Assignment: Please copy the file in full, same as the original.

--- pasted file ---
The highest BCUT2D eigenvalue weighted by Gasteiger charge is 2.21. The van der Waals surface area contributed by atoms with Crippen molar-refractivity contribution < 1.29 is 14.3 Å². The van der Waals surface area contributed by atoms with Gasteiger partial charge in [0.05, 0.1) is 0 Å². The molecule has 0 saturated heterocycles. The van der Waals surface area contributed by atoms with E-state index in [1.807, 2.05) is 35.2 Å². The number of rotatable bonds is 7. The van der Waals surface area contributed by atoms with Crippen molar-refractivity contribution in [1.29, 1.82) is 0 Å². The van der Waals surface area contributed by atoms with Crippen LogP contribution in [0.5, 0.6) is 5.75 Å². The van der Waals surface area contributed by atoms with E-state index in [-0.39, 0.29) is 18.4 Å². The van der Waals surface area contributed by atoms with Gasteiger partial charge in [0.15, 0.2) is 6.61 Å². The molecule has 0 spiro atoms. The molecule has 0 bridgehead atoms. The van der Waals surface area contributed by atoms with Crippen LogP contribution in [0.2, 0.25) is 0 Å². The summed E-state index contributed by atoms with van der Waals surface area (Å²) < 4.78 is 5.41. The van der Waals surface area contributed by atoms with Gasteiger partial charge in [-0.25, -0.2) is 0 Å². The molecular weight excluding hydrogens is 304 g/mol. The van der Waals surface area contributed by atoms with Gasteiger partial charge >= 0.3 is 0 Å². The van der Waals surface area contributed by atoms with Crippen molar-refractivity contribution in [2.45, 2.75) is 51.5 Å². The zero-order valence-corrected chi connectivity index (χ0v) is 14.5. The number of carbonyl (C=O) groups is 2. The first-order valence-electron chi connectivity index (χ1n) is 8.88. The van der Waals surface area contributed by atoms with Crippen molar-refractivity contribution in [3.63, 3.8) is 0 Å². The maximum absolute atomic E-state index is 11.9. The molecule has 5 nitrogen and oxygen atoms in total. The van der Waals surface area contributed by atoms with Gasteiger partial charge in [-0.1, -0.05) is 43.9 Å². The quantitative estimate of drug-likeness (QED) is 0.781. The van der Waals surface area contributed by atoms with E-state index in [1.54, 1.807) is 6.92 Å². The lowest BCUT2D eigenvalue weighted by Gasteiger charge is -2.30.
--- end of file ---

The highest BCUT2D eigenvalue weighted by Gasteiger charge is 2.21. The van der Waals surface area contributed by atoms with Crippen molar-refractivity contribution < 1.29 is 14.3 Å². The van der Waals surface area contributed by atoms with Gasteiger partial charge in [0.05, 0.1) is 0 Å². The molecule has 0 saturated heterocycles. The van der Waals surface area contributed by atoms with E-state index in [1.807, 2.05) is 35.2 Å². The number of rotatable bonds is 7. The van der Waals surface area contributed by atoms with Crippen molar-refractivity contribution in [1.29, 1.82) is 0 Å². The van der Waals surface area contributed by atoms with Crippen LogP contribution in [0.5, 0.6) is 5.75 Å². The van der Waals surface area contributed by atoms with E-state index in [-0.39, 0.29) is 18.4 Å². The van der Waals surface area contributed by atoms with Gasteiger partial charge in [0.15, 0.2) is 6.61 Å². The molecule has 0 spiro atoms. The molecule has 0 bridgehead atoms. The van der Waals surface area contributed by atoms with Crippen LogP contribution in [0.2, 0.25) is 0 Å². The summed E-state index contributed by atoms with van der Waals surface area (Å²) < 4.78 is 5.41. The van der Waals surface area contributed by atoms with Gasteiger partial charge in [-0.25, -0.2) is 0 Å². The molecular weight excluding hydrogens is 304 g/mol. The van der Waals surface area contributed by atoms with Gasteiger partial charge >= 0.3 is 0 Å². The van der Waals surface area contributed by atoms with Crippen molar-refractivity contribution in [2.45, 2.75) is 51.5 Å². The zero-order valence-corrected chi connectivity index (χ0v) is 14.5. The number of carbonyl (C=O) groups is 2. The first-order valence-electron chi connectivity index (χ1n) is 8.88. The van der Waals surface area contributed by atoms with Crippen molar-refractivity contribution in [3.63, 3.8) is 0 Å². The maximum absolute atomic E-state index is 11.9. The molecule has 5 nitrogen and oxygen atoms in total. The van der Waals surface area contributed by atoms with Gasteiger partial charge in [-0.1, -0.05) is 43.9 Å². The quantitative estimate of drug-likeness (QED) is 0.781. The van der Waals surface area contributed by atoms with E-state index in [1.54, 1.807) is 6.92 Å². The lowest BCUT2D eigenvalue weighted by Gasteiger charge is -2.30.